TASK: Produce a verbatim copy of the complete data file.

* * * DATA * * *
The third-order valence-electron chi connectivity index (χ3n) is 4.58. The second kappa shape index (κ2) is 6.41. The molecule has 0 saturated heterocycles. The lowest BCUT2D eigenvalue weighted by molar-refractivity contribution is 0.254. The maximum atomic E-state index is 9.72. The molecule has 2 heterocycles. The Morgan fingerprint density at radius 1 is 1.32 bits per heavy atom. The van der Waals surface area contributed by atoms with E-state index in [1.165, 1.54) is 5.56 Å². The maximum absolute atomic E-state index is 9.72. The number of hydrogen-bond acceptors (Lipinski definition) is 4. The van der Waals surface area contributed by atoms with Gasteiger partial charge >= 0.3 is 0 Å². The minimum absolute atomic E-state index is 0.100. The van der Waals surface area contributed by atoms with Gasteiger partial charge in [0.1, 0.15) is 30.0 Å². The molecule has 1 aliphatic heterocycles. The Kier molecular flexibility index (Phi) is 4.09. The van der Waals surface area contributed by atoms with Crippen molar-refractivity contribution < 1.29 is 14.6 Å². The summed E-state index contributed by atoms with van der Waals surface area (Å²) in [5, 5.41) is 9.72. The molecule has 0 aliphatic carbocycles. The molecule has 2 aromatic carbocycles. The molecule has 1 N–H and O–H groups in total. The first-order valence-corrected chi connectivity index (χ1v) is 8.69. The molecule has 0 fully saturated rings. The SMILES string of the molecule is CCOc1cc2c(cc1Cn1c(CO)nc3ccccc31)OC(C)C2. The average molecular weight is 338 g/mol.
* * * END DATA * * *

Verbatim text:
The third-order valence-electron chi connectivity index (χ3n) is 4.58. The second kappa shape index (κ2) is 6.41. The molecule has 0 saturated heterocycles. The lowest BCUT2D eigenvalue weighted by molar-refractivity contribution is 0.254. The maximum atomic E-state index is 9.72. The molecule has 2 heterocycles. The Morgan fingerprint density at radius 1 is 1.32 bits per heavy atom. The van der Waals surface area contributed by atoms with E-state index in [1.165, 1.54) is 5.56 Å². The maximum absolute atomic E-state index is 9.72. The number of hydrogen-bond acceptors (Lipinski definition) is 4. The van der Waals surface area contributed by atoms with Gasteiger partial charge >= 0.3 is 0 Å². The minimum absolute atomic E-state index is 0.100. The van der Waals surface area contributed by atoms with Gasteiger partial charge in [0.1, 0.15) is 30.0 Å². The molecule has 1 aliphatic heterocycles. The Kier molecular flexibility index (Phi) is 4.09. The van der Waals surface area contributed by atoms with Crippen molar-refractivity contribution < 1.29 is 14.6 Å². The summed E-state index contributed by atoms with van der Waals surface area (Å²) in [5, 5.41) is 9.72. The molecule has 0 aliphatic carbocycles. The molecule has 2 aromatic carbocycles. The molecule has 1 N–H and O–H groups in total. The first-order valence-corrected chi connectivity index (χ1v) is 8.69. The molecule has 0 fully saturated rings. The SMILES string of the molecule is CCOc1cc2c(cc1Cn1c(CO)nc3ccccc31)OC(C)C2. The average molecular weight is 338 g/mol.